Grine Kuzine

Installation at Fentster, curated by Evelyn Tauben, 2016
This site-specific installation recreates my late grandmother Sylvia’s 1930s kitchen using recycled cardboard to reflect on past and present hardships of starting life anew as an immigrant. The installation’s title originates from a well-known 1920s Yiddish song, Di Grine Kuzine (The Greenhorn Cousin) about an expectant newcomer to America who has become disillusioned by the harsh realities of immigrant life. Like the young woman in the song, Sylvia toiled at part-time jobs, saving to bring her husband to Winnipeg from Poland before WWII, despite being swindled by a fraudulent immigration agent. Hearing this song in as a child, I mistook the unfamiliar Yiddish words to mean “The Green Kitchen.” In the cardboard kitchen filled with green Wandering Jew paper plants, a young Sylvia sits alone, waiting. As with many cultures, for Jewish immigrants the kitchen is often a locus of memory and sharing enduring traditions through food. The installation raises questions about the responsibility of descendants of immigrants to support new arrivals to our country and prods us to consider what is handed down and what is lost in translation between cultures, between places, between generations and through the immigrant experience.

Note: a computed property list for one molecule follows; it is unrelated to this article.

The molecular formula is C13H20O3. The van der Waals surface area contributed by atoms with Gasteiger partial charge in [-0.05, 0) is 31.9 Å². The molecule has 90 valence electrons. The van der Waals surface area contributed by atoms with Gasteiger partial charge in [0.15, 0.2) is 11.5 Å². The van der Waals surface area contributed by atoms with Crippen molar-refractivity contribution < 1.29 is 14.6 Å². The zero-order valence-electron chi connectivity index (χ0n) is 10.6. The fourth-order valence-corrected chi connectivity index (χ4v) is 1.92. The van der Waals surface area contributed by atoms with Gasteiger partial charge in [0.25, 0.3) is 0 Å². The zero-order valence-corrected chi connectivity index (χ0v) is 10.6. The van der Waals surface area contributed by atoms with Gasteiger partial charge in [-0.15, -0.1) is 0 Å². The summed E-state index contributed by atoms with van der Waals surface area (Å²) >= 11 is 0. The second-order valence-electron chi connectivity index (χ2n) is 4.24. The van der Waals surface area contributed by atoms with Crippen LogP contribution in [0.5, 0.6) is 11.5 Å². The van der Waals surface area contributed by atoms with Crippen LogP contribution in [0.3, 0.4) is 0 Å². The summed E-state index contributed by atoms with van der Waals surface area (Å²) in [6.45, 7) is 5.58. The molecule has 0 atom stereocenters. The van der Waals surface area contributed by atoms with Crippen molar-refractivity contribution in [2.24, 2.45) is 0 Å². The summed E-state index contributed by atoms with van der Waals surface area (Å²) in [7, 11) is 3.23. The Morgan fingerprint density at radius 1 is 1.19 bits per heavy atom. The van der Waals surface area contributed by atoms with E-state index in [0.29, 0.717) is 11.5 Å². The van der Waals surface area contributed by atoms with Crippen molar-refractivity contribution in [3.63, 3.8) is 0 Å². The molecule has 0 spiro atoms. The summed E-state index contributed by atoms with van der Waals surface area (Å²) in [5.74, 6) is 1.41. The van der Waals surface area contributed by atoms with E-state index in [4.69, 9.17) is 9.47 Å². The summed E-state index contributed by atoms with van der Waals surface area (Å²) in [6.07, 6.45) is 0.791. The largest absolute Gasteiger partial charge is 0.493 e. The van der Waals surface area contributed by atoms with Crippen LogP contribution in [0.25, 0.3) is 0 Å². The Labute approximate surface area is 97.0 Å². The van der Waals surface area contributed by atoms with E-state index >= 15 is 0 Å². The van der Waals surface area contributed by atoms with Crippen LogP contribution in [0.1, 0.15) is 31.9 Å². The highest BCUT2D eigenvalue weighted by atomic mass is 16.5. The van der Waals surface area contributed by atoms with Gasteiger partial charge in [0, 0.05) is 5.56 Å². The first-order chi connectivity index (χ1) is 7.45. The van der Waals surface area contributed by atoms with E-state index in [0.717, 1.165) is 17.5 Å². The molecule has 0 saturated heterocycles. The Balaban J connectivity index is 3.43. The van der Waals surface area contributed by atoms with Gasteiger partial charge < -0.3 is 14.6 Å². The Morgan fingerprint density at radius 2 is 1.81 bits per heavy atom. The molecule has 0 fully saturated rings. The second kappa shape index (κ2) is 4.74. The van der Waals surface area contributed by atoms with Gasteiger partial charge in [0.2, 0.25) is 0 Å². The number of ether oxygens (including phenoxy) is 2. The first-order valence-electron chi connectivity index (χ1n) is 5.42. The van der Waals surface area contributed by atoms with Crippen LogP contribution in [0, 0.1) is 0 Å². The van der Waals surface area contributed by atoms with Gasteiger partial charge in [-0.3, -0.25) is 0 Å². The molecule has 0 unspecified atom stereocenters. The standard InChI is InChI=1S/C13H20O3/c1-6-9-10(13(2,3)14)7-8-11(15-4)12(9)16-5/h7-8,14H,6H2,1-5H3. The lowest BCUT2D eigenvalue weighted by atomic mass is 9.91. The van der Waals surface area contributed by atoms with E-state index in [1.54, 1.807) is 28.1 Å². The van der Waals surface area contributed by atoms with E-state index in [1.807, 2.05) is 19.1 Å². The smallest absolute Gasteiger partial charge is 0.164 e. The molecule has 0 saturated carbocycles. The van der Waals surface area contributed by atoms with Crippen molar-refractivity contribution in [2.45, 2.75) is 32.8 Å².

Documentation photos by David Kaufman.